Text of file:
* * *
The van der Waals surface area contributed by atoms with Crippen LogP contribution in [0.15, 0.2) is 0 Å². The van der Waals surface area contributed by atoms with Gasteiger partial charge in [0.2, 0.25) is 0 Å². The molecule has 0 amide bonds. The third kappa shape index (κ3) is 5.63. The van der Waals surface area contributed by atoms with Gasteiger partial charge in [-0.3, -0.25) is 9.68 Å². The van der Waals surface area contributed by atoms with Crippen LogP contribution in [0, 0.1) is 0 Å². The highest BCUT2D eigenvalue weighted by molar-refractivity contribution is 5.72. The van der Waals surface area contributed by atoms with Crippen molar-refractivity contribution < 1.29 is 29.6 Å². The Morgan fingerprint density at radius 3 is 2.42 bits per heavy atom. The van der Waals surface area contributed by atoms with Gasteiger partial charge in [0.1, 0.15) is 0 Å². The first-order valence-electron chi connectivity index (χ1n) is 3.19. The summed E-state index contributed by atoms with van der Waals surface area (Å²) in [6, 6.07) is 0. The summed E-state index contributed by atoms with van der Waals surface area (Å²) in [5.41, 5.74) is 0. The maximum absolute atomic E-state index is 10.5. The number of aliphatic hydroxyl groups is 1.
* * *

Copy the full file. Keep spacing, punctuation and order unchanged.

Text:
The van der Waals surface area contributed by atoms with Crippen LogP contribution in [0.15, 0.2) is 0 Å². The van der Waals surface area contributed by atoms with Gasteiger partial charge in [0.2, 0.25) is 0 Å². The molecule has 0 amide bonds. The third kappa shape index (κ3) is 5.63. The van der Waals surface area contributed by atoms with Gasteiger partial charge in [-0.3, -0.25) is 9.68 Å². The van der Waals surface area contributed by atoms with Crippen LogP contribution in [0, 0.1) is 0 Å². The highest BCUT2D eigenvalue weighted by molar-refractivity contribution is 5.72. The van der Waals surface area contributed by atoms with Crippen molar-refractivity contribution < 1.29 is 29.6 Å². The Morgan fingerprint density at radius 3 is 2.42 bits per heavy atom. The van der Waals surface area contributed by atoms with Gasteiger partial charge in [0.1, 0.15) is 0 Å². The first-order valence-electron chi connectivity index (χ1n) is 3.19. The summed E-state index contributed by atoms with van der Waals surface area (Å²) in [6, 6.07) is 0. The summed E-state index contributed by atoms with van der Waals surface area (Å²) in [5.41, 5.74) is 0. The maximum absolute atomic E-state index is 10.5. The number of aliphatic hydroxyl groups is 1.